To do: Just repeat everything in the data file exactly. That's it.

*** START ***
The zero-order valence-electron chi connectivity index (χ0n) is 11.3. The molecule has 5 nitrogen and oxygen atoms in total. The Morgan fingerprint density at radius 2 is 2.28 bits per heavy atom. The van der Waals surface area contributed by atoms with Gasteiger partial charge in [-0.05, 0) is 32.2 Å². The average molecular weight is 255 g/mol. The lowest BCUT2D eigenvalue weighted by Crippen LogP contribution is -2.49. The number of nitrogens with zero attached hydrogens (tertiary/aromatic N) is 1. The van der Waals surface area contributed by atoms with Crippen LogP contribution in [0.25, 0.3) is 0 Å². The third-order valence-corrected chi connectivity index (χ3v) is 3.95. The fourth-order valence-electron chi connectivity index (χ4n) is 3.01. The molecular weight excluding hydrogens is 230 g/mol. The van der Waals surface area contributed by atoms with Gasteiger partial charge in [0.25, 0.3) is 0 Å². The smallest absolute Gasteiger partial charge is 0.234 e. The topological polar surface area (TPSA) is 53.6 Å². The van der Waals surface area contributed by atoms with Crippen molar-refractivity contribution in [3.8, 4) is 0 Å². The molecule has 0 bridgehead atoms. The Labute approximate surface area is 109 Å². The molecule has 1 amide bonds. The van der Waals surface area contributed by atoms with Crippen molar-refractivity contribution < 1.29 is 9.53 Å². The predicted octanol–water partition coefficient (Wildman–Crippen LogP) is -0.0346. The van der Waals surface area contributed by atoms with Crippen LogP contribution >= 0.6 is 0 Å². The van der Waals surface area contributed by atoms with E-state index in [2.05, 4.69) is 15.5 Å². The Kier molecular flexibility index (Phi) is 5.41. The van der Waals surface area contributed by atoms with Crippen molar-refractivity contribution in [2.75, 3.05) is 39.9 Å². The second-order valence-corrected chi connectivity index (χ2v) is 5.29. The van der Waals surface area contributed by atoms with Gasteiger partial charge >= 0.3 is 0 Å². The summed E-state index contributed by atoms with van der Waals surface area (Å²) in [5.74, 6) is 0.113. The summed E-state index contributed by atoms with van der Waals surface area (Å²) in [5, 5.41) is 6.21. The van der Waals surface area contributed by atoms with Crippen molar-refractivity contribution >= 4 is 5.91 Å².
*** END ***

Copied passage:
The zero-order valence-electron chi connectivity index (χ0n) is 11.3. The molecule has 5 nitrogen and oxygen atoms in total. The Morgan fingerprint density at radius 2 is 2.28 bits per heavy atom. The van der Waals surface area contributed by atoms with Gasteiger partial charge in [-0.05, 0) is 32.2 Å². The average molecular weight is 255 g/mol. The lowest BCUT2D eigenvalue weighted by Crippen LogP contribution is -2.49. The number of nitrogens with zero attached hydrogens (tertiary/aromatic N) is 1. The van der Waals surface area contributed by atoms with Crippen LogP contribution in [0.25, 0.3) is 0 Å². The third-order valence-corrected chi connectivity index (χ3v) is 3.95. The fourth-order valence-electron chi connectivity index (χ4n) is 3.01. The molecular weight excluding hydrogens is 230 g/mol. The van der Waals surface area contributed by atoms with Gasteiger partial charge in [0.25, 0.3) is 0 Å². The smallest absolute Gasteiger partial charge is 0.234 e. The topological polar surface area (TPSA) is 53.6 Å². The van der Waals surface area contributed by atoms with Crippen molar-refractivity contribution in [3.8, 4) is 0 Å². The molecule has 0 bridgehead atoms. The Labute approximate surface area is 109 Å². The molecule has 1 amide bonds. The van der Waals surface area contributed by atoms with Crippen molar-refractivity contribution < 1.29 is 9.53 Å². The predicted octanol–water partition coefficient (Wildman–Crippen LogP) is -0.0346. The van der Waals surface area contributed by atoms with Crippen LogP contribution >= 0.6 is 0 Å². The van der Waals surface area contributed by atoms with E-state index in [2.05, 4.69) is 15.5 Å². The Kier molecular flexibility index (Phi) is 5.41. The van der Waals surface area contributed by atoms with Crippen molar-refractivity contribution in [2.75, 3.05) is 39.9 Å². The second-order valence-corrected chi connectivity index (χ2v) is 5.29. The van der Waals surface area contributed by atoms with Gasteiger partial charge >= 0.3 is 0 Å². The summed E-state index contributed by atoms with van der Waals surface area (Å²) in [5.74, 6) is 0.113. The summed E-state index contributed by atoms with van der Waals surface area (Å²) in [5, 5.41) is 6.21. The van der Waals surface area contributed by atoms with Crippen molar-refractivity contribution >= 4 is 5.91 Å².